Repel Pests and Boost Yields with Companion Planting

Repel Pests and Boost Yields with Companion Planting

Have you ever heard the phrase "the right plant in the right place"? Well, that's the basic idea behind companion planting – growing certain plants together that mutually benefit each other. Companion planting is an age-old technique that not only saves space, but can also increase yields, repel pests, and promote overall garden health. If you're looking to take your gardening game to the next level, read on to discover the secrets of successful companion planting!

What is Companion Planting?

Companion planting is a method of growing plants together that benefits both the plants and the gardener. Companion planting differs from crop rotation in that it does not involve moving your garden beds every year, but rather placing different types of crops next to each other for mutual benefit.
The benefits of companion planting include:

  • Reduced pest problems
  • Increased yields for certain crops (such as tomatoes)

Types of Companion Planting

  • Intercropping is a type of companion planting where you plant crops together to maximize space and resources. For example, you could grow lettuce and tomatoes together in the same patch because they both need similar conditions (sunlight, water) but don't compete for nutrients or space.
  • Trap cropping is another type of companion planting that uses one crop to attract pests away from another crop. For example, marigolds are often planted around vegetable gardens because they attract aphids--and aphids love eating marigolds! This way your vegetable plants won't get eaten up by these hungry insects.
  • Polyculture refers to growing multiple types of plants together in the same area instead of just one species at a time like monoculture does (the opposite). This can help increase biodiversity which helps fight off diseases because there's more genetic diversity among all those different plants sharing space together than there would be if each species had its own little plot by itself..

Benefits of Companion Planting

Here are some of the benefits of companion planting:

  • Improved soil fertility. Companion plants can help improve the soil by adding nutrients to it, such as nitrogen-fixing legumes (beans) do. They also increase organic matter in the soil and improve its structure. This makes it easier for water to penetrate deeper into the ground and encourages earthworms, which aerate your garden beds while they're at it!
  • Pest control. Some plants attract beneficial insects that will feed on pests that might otherwise damage your crops; others repel certain pests by releasing smells they don't like or even having thorns they can't get through! For example, marigolds are known to be effective against nematodes (tiny worms), while dill attracts ladybugs--both of which eat aphids (small bugs).

How to Select Companion Plants

When choosing companion plants, consider the following:

  • Plant characteristics. Some plants have characteristics that make them better suited to growing with other plants than others. For example, if you have a flower garden and want to attract bees and butterflies, choose flowers with bright colors that bloom throughout the growing season. If you're planting fruit trees or berry bushes, look for varieties that are self-pollinating (they don't need another plant of the same species nearby).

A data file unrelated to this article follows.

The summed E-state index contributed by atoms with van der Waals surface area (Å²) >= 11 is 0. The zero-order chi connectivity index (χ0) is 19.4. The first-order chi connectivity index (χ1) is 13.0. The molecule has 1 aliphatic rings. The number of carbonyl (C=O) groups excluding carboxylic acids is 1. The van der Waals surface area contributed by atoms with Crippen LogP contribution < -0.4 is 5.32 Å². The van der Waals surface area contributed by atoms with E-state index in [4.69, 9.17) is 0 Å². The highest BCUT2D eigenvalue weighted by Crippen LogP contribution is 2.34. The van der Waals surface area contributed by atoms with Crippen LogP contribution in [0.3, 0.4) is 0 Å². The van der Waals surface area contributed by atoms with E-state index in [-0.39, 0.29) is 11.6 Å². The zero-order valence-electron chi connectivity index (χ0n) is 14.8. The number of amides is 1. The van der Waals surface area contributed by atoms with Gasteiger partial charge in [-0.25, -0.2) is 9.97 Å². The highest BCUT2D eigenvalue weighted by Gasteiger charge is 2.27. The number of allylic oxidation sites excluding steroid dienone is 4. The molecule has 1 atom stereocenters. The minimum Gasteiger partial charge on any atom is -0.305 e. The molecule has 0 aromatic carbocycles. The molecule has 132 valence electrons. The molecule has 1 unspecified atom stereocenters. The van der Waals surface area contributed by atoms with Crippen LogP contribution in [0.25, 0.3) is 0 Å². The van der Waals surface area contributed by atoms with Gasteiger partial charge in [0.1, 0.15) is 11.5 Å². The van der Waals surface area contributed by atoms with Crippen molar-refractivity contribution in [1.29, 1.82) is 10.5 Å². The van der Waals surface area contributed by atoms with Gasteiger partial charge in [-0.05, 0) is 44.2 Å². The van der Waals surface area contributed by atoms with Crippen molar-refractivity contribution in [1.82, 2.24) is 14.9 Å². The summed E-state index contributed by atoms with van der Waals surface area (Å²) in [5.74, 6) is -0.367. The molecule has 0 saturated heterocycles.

• Soil requirements. Companion plants can be selected based on their soil preferences as well--for example, if one type of vegetable needs lots of water but another does not, it's best not to place them next to each other so they won't compete for resources like water and nutrients from the soil.
  • Water needs: Some plants require more moisture than others; therefore it's important not only know what kind of climate zone you live in but also what type of soil type (sand? clay?) before deciding which plants will work best together at home!

What vegetables should you plant together?

There are many good companion planting pairings for the vegetable garden. Here are some examples:

  1. Tomatoes and Basil: Basil can repel pests that can damage tomato plants, while the tomato plant can provide shade for the basil.

  2. Carrots and Onions: Carrots and onions grow well together because they have different root depths, which can reduce competition for nutrients in the soil.

  3. Beans and Corn: Beans can fix nitrogen in the soil, which can benefit the corn plant. Additionally, the beans can use the corn as a trellis for support.

  4. Cucumbers and Radishes: Radishes can repel cucumber beetles, which can damage cucumber plants. Additionally, the radishes can help break up the soil and create more space for the cucumber roots to grow.

  5. Lettuce and Chives: Chives can repel aphids, which can damage lettuce plants. Additionally, the lettuce can provide shade for the chives.

  6. Peppers and Oregano: Oregano can repel pests that can damage pepper plants, while the pepper plant can provide some shade for the oregano.

  7. Squash and Nasturtiums: Nasturtiums can repel squash bugs, which can damage squash plants. Additionally, the squash plants can provide shade for the nasturtiums.

  8. Broccoli and Dill: Dill can attract beneficial insects that can help control pests that can damage broccoli plants. Additionally, the broccoli can provide some shade for the dill.

These are just a few examples of companion planting pairings for the vegetable garden. By experimenting with different combinations, you can find the pairings that work best for your garden and help maximize productivity and health.

Back to blog

Leave a comment